London Gateway owners urged to recognise “basic” workers’ rights


London-Gateway-Aerial-Photo-December-2012-lowThe owners of the new prestige deep-sea container port in the Thames Estuary – the London Gateway – have been urged to recognise workers’ rights by Unite, the country’s largest union.

Unite general secretary Len McCluskey urged the port’s owners, Dubai-based DP World to deliver “basic labour rights for workers” – otherwise the company faces a Unite campaign to expose anti-union practices.

Unite believes that the refusal to recognise the union will mean a race to the bottom in terms of employment conditions which could threaten the future viability of the container ports at Felixstowe and Southampton, as well as at Thamesport.

In his letter to DP World’s CEO, Mohammed Sharaf, Len McCluskey said:  “As a former dockworker I will not countenance the establishment of a major non-union port in Britain.

“The management of the London Gateway project are refusing to enter into meaningful negotiations with my union and have made it clear that they will not sign a collective agreement covering workers employed at the site.

“If this blatant anti-union behaviour continues, then I will be left with no option, other than to authorise the start of a Unite campaign to expose the anti-union practices of your company, to all interested parties including shareholders and customers.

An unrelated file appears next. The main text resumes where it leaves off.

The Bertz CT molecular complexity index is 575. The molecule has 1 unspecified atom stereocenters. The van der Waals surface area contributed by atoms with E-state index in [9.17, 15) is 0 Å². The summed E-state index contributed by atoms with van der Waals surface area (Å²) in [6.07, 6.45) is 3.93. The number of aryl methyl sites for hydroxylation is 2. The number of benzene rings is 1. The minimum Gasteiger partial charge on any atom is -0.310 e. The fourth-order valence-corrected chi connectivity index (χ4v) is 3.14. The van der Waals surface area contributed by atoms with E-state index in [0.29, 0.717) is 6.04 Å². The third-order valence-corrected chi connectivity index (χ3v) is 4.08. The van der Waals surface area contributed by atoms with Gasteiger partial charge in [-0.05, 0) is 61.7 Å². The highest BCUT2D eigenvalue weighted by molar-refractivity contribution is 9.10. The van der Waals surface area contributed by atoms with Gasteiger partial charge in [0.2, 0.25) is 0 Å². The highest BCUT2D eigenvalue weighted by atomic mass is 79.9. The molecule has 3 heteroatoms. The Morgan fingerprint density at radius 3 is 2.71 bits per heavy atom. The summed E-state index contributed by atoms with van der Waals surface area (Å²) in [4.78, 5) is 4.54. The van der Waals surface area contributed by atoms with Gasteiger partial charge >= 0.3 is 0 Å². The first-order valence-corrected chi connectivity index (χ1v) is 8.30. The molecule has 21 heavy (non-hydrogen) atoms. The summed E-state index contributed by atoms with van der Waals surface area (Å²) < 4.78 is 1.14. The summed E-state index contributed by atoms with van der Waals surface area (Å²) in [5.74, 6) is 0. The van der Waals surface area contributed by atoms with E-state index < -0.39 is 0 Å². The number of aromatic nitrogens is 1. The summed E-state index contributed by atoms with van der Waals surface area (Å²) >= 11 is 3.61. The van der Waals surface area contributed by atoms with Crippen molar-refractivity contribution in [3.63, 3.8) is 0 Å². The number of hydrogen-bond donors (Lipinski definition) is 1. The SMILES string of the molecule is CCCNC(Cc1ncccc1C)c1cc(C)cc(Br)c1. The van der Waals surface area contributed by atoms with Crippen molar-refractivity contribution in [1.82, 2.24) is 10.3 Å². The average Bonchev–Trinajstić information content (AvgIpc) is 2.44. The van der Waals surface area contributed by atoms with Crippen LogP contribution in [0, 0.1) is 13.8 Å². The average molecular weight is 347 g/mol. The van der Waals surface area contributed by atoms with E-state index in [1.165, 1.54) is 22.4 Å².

“It is clear that the anti-union behaviour of London Gateway management and DPW is in breach of core international labour standards.”

Len McCluskey warned that many of the port’s potential clients will be signatories to codes of practice that commit their businesses to abide by agreed labour standards.

This includes Marks and Spencer –  a key signatory to the Ethical Trading Initiative (ETI) base code that commits member organisations to upholding fair labour standards – which is currently considering whether or not to commit to London Gateway and become the first big brand client.

Unite launched its campaign this week for union recognition, including a demonstration outside the company’s headquarters in London’s Victoria – and Unite regional officer Jane Jeffery said: “We will ratchet up the campaign in the coming weeks until the management  grants union recognition and treats our members with the respect accorded to millions of other workers in the UK.”

“We are demanding the company enters meaningful talks regarding a collective agreement and access.”

London Gateway is due to open in the autumn and is already recruiting for the 2,500-strong workforce, the majority of which will be dockers.